The scale of change facing corporate America as the vaccines “jab in” can only be described as colossal.
This is a moment to reset. Business is at a crossroads. Reskilling, upskilling, and new skilling are all in huge demand.
One survey claims that 87 percent of executives say they have a major skills gap. But only half know how to solve it.
Another claims we are on the verge of “The Great Resignation,” with 40 percent of employees now considering whether they should do something different in their working lives, sparking a war for talent and an unprecedented need for training.
A glance at the horizon suggests only one thing: Learning and development will be even more critical to business success.
Yet the sector also will come under increasing pressure to deliver real and measurable change—bridging the gap between knowing and doing. Those who meet that elusive need will attract attention and reap the reward.
We also have arrived at a moment when leadership itself is facing a transformation. In March 2020, I set off on a project that gave me a fascinating insight into how leadership may evolve. I spent hundreds of hours during the pandemic listening and talking to global business leaders. I sought to capture their thoughts on what kind of leaders were most effective in the crisis and how the world will change because of what we have all been through. This was dozens of case studies rolled into one.
It became a book, “Leaders in Lockdown”; spawned workshops to help people lead out of lockdown; and now has become an evangelical movement to help leaders change to meet the challenges of the future, reset their businesses, and help to reset society.
7 Themes of Post-Pandemic Change
- A new age of purpose: The project showed that purpose galvanized many of the businesses that were most successful in the crisis. Post-pandemic, putting purpose at the heart of your business will be a key to engaging employees, customers, and investors.
- The new world of work: We did amazing work to shift millions and millions from offices to homes at breath-taking speed. Now we need to define hybrid working and make it effective, productive, and inclusive. We also may see the need to reinvent the psychological contract between employee and employer to answer those who now are asking, “Is this really what we were put on this Earth to do?”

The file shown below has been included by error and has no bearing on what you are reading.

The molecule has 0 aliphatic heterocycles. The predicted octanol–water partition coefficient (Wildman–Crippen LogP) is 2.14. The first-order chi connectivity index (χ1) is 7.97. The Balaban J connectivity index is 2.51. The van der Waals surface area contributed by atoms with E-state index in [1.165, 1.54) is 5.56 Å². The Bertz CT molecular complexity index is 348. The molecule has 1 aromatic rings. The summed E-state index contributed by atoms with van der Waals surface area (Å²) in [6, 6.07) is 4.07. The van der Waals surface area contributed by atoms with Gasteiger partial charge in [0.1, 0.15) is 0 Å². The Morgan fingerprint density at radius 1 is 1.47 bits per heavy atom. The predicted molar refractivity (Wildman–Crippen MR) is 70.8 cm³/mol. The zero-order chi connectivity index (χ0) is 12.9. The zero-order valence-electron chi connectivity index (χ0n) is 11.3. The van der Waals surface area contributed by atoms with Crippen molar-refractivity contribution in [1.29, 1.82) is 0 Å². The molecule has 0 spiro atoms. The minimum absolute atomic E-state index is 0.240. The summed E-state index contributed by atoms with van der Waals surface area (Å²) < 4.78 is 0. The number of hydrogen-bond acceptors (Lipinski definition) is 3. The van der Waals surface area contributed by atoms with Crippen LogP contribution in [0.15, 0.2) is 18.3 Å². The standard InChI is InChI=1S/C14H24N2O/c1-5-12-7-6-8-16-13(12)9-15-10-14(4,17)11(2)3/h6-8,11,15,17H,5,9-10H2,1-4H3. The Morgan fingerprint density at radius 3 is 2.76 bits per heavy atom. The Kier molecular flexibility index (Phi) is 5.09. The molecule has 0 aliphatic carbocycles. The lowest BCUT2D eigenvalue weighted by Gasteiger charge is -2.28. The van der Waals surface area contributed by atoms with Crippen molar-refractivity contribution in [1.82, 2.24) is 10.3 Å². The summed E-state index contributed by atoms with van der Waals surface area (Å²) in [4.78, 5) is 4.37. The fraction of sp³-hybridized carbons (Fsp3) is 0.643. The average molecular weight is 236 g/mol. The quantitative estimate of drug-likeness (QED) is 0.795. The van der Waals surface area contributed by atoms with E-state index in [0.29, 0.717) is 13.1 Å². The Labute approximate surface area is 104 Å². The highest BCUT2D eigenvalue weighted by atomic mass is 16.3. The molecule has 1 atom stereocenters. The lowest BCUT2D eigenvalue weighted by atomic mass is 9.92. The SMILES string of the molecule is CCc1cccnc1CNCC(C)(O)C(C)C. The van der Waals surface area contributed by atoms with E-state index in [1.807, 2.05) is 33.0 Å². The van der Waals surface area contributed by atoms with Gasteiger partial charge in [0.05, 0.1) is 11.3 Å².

- Tackling inequality: The virus widened inequality in so many ways. The role of all leaders in business must be to act decisively to tackle inequality, diversity, and inclusion in business and society.
- Global cooperation: The virus exposed the selfishness of countries and our political leaders far more than it showed our ability to be compassionate internationalists. The role of business leaders in cooperating across borders to solve the existential problems facing society is potentially game-changing in life after COVID.
- Resilience: The virus reminded us of the importance of resilience, in all its guises—from personal resilience to operational resilience to the power and strength of our balance sheets. Leaders must reconsider resilience in every way.
- Resetting the supply chain: The crisis exposed those 40 years of supply chain decisions based on cost and productivity. Supply chains now will be redrawn. Some manufacturing may move back from Asia to the U.S. and Europe over time. Businesses will want to de-risk the possibility of grinding to a shuddering halt the next time a virus hits the world.
- Maximizing potential: We need to radically rethink how we maximize the potential of our leaders and our people in the new world of work. We must reconsider what kind of leadership is most effective, and invent new strategies for maximizing the performance of a hybrid and distributed workforce. Upskilling the world’s line managers will be a key to success or a reason for failure.
A New Style of Leadership
We have taken these themes into workshops with hundreds of senior executives and challenged them to address them in their change programs. These sessions have been raw, emotional, and powerful and like no other senior leadership sessions I’ve attended in my career.
We also have challenged these senior executives to consider what they want to hold on to from the crisis and what they want to leave behind. This creates a template for behavioral change.
Many see the emergence of a new style of leadership, which they believe was the most effective at the peak of the pandemic. They talk about the end of the Superman leader. The death of command and control. The realization that presenteeism is a false focus. They talk about the empowering, empathetic, listening, compassionate leader. The leader who is authentic, who’s prepared to say they don’t have all the answers. They confess that this means many of our present leaders may have had their day.
They want to hold onto the agility and pace they achieved at the height of the crisis. But they want to deliver at speed in a sustainable way—not in a way that burns their people out and endangers mental and physical health.
There is a sense that there was a focus on the most important things at the peak of COVID. People bypassed bureaucracy; got things done; and stopped being busy fools. They would like to hold on to that. Many pledge to hunt out unproductive work and consign it to the past.
Others talk about how they worked so much better together in the pandemic. The silos came down. The trust went up.
When we pause and take a breath, we realize a lot of good could come out of such a terrible time. The challenge is to take these great observations and turn them into everyday actions. Only by doing that will we create tangible behavioral change.
But the conclusion is stark. A new kind of leadership needs to evolve to meet the challenges of the post-pandemic world.